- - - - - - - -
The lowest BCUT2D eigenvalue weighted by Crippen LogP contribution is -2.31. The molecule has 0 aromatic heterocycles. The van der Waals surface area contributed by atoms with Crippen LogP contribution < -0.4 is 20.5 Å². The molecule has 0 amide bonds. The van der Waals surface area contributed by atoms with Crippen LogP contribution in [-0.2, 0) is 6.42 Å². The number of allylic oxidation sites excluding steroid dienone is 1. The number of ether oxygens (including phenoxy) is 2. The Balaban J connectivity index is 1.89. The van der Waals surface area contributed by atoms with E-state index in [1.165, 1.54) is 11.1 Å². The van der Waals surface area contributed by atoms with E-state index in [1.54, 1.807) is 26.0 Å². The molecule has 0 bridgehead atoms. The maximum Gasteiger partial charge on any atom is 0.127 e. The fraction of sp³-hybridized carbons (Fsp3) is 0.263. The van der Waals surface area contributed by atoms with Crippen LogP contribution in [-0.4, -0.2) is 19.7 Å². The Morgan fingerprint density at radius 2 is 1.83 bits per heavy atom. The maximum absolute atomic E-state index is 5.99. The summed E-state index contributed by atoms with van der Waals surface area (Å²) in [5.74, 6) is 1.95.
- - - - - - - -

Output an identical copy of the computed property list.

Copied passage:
The lowest BCUT2D eigenvalue weighted by Crippen LogP contribution is -2.31. The molecule has 0 aromatic heterocycles. The van der Waals surface area contributed by atoms with Crippen LogP contribution < -0.4 is 20.5 Å². The molecule has 0 amide bonds. The van der Waals surface area contributed by atoms with Crippen LogP contribution in [-0.2, 0) is 6.42 Å². The number of allylic oxidation sites excluding steroid dienone is 1. The number of ether oxygens (including phenoxy) is 2. The Balaban J connectivity index is 1.89. The van der Waals surface area contributed by atoms with E-state index in [1.165, 1.54) is 11.1 Å². The van der Waals surface area contributed by atoms with E-state index in [1.54, 1.807) is 26.0 Å². The molecule has 0 bridgehead atoms. The maximum Gasteiger partial charge on any atom is 0.127 e. The fraction of sp³-hybridized carbons (Fsp3) is 0.263. The van der Waals surface area contributed by atoms with Crippen LogP contribution in [-0.4, -0.2) is 19.7 Å². The Morgan fingerprint density at radius 2 is 1.83 bits per heavy atom. The maximum absolute atomic E-state index is 5.99. The summed E-state index contributed by atoms with van der Waals surface area (Å²) in [5.74, 6) is 1.95.